New Mortgage Disclosure Rules in Effect

Hand with key

To help homebuyers through the closing process, the Consumer Financial Protection Bureau has made changes to simplify the paperwork load. The “Know Before You Owe” rules make it easier for consumers to understand their mortgage terms and make comparisons. They boil down the previous four forms into two: the Loan Estimate (replaces the Good Faith Estimate and initial Truth-in-Lending disclosure) and the Closing Disclosure (replaces the HUD-1 Settlement Statement and the final Truth-in-Lending statement).

“These new rules are intended to simplify the disclosure and loan-closing process for consumers and better prepare buyers for their mortgage transactions,” said Chris Polychron, president of the National Association of REALTORS® (NAR).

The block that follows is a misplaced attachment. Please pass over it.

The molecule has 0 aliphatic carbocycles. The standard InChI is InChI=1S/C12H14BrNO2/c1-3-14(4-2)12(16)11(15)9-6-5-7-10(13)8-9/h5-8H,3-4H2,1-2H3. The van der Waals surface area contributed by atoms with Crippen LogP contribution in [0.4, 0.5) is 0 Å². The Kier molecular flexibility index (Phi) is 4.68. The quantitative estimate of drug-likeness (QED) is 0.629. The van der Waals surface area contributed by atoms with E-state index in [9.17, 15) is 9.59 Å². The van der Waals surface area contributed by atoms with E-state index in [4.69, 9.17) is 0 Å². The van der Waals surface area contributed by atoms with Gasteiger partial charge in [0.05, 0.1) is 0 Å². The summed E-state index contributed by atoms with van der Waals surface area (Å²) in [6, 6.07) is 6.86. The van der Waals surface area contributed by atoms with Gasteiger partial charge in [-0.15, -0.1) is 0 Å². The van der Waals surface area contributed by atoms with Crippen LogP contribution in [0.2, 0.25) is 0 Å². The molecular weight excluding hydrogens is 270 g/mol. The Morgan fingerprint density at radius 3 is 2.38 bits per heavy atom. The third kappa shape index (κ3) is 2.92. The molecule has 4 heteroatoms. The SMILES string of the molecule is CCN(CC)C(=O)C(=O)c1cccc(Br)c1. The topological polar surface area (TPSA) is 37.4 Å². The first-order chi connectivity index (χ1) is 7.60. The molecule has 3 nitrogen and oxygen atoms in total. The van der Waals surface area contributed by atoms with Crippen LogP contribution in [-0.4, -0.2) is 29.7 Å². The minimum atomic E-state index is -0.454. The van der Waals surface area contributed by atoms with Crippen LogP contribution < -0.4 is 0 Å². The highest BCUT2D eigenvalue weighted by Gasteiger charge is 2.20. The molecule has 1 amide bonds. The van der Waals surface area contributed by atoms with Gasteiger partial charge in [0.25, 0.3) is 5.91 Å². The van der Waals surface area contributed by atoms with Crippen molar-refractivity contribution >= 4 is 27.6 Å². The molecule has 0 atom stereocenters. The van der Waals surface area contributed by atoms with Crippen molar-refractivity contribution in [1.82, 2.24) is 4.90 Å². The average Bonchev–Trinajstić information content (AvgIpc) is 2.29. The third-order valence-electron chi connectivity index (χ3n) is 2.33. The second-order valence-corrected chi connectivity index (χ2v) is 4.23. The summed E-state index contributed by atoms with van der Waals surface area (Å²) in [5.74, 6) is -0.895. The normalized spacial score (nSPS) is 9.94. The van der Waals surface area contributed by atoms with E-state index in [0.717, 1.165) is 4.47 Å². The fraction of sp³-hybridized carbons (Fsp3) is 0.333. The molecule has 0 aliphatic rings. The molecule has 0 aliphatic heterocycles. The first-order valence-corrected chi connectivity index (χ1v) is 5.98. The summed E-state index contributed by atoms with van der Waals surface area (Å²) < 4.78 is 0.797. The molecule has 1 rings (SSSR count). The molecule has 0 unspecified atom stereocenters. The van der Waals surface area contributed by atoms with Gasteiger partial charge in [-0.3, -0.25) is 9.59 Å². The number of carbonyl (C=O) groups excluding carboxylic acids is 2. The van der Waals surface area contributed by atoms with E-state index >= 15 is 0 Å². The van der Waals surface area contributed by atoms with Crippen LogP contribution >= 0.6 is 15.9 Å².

Instead of bundling all the costs together, the new forms show exactly how much buyers will be paying for each service separately, allowing them to more easily compare costs of different lenders. The new rules also give borrowers more time to review their closing documents, providing them three days instead of one before they must accept the terms and sign the papers.

The increased waiting periods can cause delays, so borrowers should build in a cushion of time if they want to lock-in their interest rates. NAR recommends that its brokers and agents add two weeks to a normal closing date.

 

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